Does the mind affect the body, or does the body affect the mind? It’s a bit like the “Which came first, the chicken or the egg?” debate. Your mind reacts to stimuli in its environment and relays that information to the brain, then the brain decides what to do and how to react, sending instructions down to the body. It’s a wonderful symbiotic relationship… until the communication fails.
The mind-body connection is the link between a person’s thoughts, attitudes, and behaviors and their physical health. It’s the reason we can physically feel in our gut when something isn’t right, or the reason that when we are scared or sad, our immune system becomes compromised.
While scientists have long understood that our emotions can affect our bodies, we’re just now beginning to understand how emotions influence health and longevity.
The mind-body connection is an important component of holistic medicine, which is a healthcare philosophy that seeks to treat the whole person, not just their symptoms.
It’s what our coaching is based on inside the Your Daily® Health Coaching app – we are not a sum of individualized parts – we are a whole person.
While we still have a lot to learn about the mind-body connection, there’s no doubt that taking care of our mental health is good for our physical health as well. However, the mind-body connection isn’t just about how the mind affects the body—it’s also about how the body affects the mind. Making both a healthy lifestyle and food choices are an important part of maintaining the balance between mind and body.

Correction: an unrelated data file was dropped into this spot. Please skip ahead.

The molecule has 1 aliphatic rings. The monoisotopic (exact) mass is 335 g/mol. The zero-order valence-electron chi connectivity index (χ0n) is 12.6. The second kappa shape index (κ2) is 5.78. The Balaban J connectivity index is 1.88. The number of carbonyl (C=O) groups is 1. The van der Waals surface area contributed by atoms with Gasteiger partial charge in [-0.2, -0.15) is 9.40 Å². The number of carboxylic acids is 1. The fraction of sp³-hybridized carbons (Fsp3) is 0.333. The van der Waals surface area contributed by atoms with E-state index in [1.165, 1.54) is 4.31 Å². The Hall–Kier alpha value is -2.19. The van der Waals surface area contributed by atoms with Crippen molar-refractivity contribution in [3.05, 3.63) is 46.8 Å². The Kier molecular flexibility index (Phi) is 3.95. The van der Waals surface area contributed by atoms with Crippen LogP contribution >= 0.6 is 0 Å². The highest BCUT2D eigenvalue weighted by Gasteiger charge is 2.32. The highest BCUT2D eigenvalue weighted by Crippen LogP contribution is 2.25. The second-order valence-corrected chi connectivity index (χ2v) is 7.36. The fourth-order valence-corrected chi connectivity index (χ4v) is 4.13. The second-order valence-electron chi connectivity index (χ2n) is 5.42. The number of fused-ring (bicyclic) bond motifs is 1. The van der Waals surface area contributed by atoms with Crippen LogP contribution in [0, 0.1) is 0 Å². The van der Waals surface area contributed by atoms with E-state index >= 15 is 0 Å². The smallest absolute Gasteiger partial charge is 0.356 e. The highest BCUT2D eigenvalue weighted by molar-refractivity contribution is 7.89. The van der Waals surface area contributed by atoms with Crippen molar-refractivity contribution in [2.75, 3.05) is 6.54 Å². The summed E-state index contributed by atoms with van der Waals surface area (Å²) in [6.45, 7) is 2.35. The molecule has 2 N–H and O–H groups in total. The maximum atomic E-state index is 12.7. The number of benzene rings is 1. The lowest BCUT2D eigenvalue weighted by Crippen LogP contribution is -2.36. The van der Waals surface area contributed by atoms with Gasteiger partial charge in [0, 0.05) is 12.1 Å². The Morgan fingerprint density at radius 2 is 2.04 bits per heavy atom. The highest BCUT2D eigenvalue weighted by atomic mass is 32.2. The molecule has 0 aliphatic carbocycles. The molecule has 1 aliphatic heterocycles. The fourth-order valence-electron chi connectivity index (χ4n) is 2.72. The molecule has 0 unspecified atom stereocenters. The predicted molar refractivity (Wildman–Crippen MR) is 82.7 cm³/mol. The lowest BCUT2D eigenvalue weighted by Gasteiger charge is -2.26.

The history of the mind-body connection.
Awareness of the mind-body connection is by no means new. From the dawn of humankind to approximately 300 years ago, virtually every system of medicine throughout the world treated the mind and body as a whole. But during the 17th century, the Western world started to see the mind and body as two distinct entities. In this view, the body was kind of like a machine, complete with replaceable, independent parts, with no connection whatsoever to the mind. With this shift came the increased focus on treating the localized symptoms, as opposed to the person as a whole.
It also put significant emphasis on the brain and its governing abilities over the body.
This Western viewpoint has definite benefits, acting as the foundation for advances in surgery, trauma care, pharmaceuticals, and other areas of allopathic medicine. However, it also greatly reduced scientific inquiry into humans’ emotional and spiritual life and downplayed their innate ability to heal.
In the 20th century, this view gradually started to change. Researchers began to study the mind-body connection and scientifically demonstrated complex links between the body and mind.
Studies around Polyvagal Theory, the Microbiome Project, and the Gut-Brain Axis, are providing an understanding of how the body and the mind are intrinsically connected and how they communicate through a superhighway of nerves and bacteria.
What this means for you
This is all exciting news because there are numerous syndromes and diseases with which conventional allopathic medicine wasn’t making any headway. Medicating away the symptoms would last for a while and then go back to how it was before, or seemed to have no effect on symptoms at all. Gut issues and auto-immune disease have been particularly difficult to cure, but luckily that is changing.
Studies are proving again and again that through caring for our bodies both in our Primary Foods (community, relationships, finances, creativity etc.) and our Secondary Foods (nutritional foods that we eat), our bodies can heal a number of illnesses and problems without the help of drugs and medicine.
If you are struggling with unexplained symptoms, or symptoms that don’t seem to get better no matter what you do, we invite you to try the Your Daily® Health Coaching app. It contains copious exercises to help you detox both your mind and body, cleaning up communication pathways, lowering stress levels and bettering your diet. All steps to a healthier mind-body connection.
Read next: What is a Health Coach?